It is not just how you say it and what you say on Twitter and Facebook that assists growing your following. The key is to analyze your overall social media actions and then tie them to the goal you are intending to achieve.
One example is, both your email and website contain valuable content; by including social sharing toolbars to both of them, it can increase the number of touch points available for visiting followers and fans.
Step Three – Generate Sales
How do you transform your visitors and contacts into revenue once you have an audience built from your hard work? The usual marketer desires to drive quantifiable results so their time investment is justified, but they remain difficult to measure entirely.
There are some things you can do to measure if your efforts are delivering results.
• Surveys – Survey your customers is one way to measure if your social media efforts had any impact on them. Ask which of your efforts added to their purchasing process.
• Social Media-Specific Offers – A second idea is to create a special offer or specific landing pages to promote via just your social media marketing. Using these pages you can track actions and traffic as these pages are specifically aimed to your social media efforts.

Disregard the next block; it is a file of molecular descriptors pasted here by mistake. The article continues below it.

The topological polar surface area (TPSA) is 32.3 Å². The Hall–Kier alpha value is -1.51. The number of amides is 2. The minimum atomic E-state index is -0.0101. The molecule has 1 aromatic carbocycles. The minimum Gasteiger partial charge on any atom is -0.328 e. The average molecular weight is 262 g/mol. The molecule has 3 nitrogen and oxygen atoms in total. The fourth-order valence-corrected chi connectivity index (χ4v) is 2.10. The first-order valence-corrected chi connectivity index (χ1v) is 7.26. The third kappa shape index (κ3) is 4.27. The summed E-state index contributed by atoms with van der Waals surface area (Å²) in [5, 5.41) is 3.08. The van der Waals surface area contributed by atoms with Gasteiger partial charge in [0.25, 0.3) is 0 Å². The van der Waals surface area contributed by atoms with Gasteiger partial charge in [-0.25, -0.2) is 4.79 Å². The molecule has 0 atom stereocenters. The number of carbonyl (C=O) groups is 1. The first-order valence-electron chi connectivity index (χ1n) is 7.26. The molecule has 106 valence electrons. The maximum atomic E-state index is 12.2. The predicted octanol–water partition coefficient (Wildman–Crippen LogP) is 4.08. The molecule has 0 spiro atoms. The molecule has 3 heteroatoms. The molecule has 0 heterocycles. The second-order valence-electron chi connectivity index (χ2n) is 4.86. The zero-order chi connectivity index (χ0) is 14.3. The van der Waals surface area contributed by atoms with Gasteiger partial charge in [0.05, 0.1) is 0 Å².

• Google Analytics – One can create social media-specific campaigns and tag those links and campaigns if you use Google Analytics, which is a free download for you. This can analyze how many visitors came from a social media source to visit a particular landing page.
• Different Links – To determine your traffic sources more accurately, employ different links in your social media for tracking information. As an example, use a different link for your Facebook post than the one you use for a Twitter tweet to determine which media source your traffic came from.
Other solutions can include engaging browser cookies to track the source from where a purchaser clicked a link and from which social media posting. If you want other methods to track your results you can research more solutions in a Google search.
Step Four – Gain Community Participants
If you’ve done all the above steps adequately, you should see your social media presence growing each week. Some revenues may be showing up now from your actions. How does one boost it up to the next level then?
In the world of social media, there is a neat trick called viral marketing which is having your friends, followers and contacts pass information or tweets about you and your products along to their friends’ social pages. This acts to distribute notice of your brand for you.
Your goals in social media marketing are tied to the purchasing process, which involves acquiring contacts first, then promoting your brand, eventually creating sales, and gaining brand followers. Whichever goal you have, to evaluate your social marketing efforts’ ROI, it’s important to use a goal-based approach. One will not know whether their social media campaign is working for them until they completely understand their final objective.